HP sues Mark Hurd to stop him heading to Oracle

Hewlett-Packard is suing its ousted chief executive, Mark Hurd, to prevent him immediately taking up a senior position at rival computer giant Oracle.

A month to the day after he was forced to resign over a sex and expenses scandal at HP, Mr Hurd was named co-president at Oracle, and put in charge of the company's expansion into the sale of IT hardware – pitching the company into a headlong battle against HP.

HP immediately launched a lawsuit in California, saying he had signed a two-year confidentiality agreement. "In his new positions, Hurd will be in a situation in which he cannot perform his duties for Oracle without necessarily using and disclosing HP's trade secrets and confidential information to others," the suit said, adding that allowing him to join the company would "give Oracle a strategic advantage as to where to allocate or not allocate resources and exploit the knowledge of HP's strengths and weaknesses".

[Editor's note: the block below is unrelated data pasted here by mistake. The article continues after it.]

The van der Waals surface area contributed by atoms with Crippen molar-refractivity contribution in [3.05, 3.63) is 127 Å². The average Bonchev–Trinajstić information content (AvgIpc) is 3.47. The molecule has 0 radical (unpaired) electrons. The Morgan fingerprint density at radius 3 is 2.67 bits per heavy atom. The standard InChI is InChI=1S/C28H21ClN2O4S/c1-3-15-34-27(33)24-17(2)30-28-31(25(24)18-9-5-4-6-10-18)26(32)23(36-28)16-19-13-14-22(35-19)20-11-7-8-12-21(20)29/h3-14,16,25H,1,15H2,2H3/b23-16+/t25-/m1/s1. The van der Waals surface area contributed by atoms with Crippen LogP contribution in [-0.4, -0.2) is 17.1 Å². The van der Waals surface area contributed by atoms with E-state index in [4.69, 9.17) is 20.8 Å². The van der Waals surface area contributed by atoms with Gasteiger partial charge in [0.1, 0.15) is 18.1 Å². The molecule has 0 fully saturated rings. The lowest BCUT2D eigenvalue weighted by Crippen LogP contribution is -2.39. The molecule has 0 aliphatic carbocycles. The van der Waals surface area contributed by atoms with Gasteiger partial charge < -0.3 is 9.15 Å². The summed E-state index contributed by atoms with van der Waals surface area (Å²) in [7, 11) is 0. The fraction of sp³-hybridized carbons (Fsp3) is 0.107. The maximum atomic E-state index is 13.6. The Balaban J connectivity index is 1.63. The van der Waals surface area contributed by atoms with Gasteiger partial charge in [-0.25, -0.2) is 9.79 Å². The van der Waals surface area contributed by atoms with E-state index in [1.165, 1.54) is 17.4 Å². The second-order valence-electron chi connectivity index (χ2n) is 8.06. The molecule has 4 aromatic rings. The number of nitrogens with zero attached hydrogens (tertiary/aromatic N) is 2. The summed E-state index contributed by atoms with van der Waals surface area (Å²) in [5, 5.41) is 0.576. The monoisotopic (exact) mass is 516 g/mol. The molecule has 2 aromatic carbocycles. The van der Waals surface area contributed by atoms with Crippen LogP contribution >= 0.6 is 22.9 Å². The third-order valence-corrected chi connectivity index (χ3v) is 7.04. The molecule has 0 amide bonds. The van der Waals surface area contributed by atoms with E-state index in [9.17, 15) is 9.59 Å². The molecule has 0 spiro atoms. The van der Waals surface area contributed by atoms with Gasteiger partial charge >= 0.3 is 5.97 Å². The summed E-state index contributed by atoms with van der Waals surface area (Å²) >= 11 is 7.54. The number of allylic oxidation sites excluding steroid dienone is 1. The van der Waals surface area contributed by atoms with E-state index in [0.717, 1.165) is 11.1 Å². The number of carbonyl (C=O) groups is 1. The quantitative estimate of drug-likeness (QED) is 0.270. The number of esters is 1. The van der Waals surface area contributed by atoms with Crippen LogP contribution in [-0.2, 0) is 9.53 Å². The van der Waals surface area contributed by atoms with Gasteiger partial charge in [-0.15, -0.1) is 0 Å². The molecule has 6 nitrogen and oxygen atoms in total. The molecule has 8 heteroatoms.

Oracle shares jumped 6 per cent in early trading yesterday on news of Mr Hurd's appointment, adding about $6bn to its market value. Larry Ellison, Oracle's founder, became Mr Hurd's most outspoken public defender in the sex and expenses scandal that led to his resignation.

Mr Hurd left HP after an internal investigation found he had submitted misleading expenses claims that disguised an inappropriately close relationship with a former soft-porn actress hired by the company to organise corporate events.

The actress, Jodie Fisher, had accused him of sexual harassment, but the pair settled that claim privately. In a public relations blitz after his resignation, Mr Hurd's representatives argued that he had not personally submitted the misleading expenses claims.

"There is no executive in the IT world with more relevant experience than Mark," Mr Ellison said yesterday. Both at HP and earlier in his career, Mr Hurd has combined software and hardware businesses, the better to satisfy all the IT needs of big corporate customers.

Oracle said Mr Hurd could make it a "$100bn business" – triple its current annual revenue – and would take on other big rivals in the industry, including leader IBM.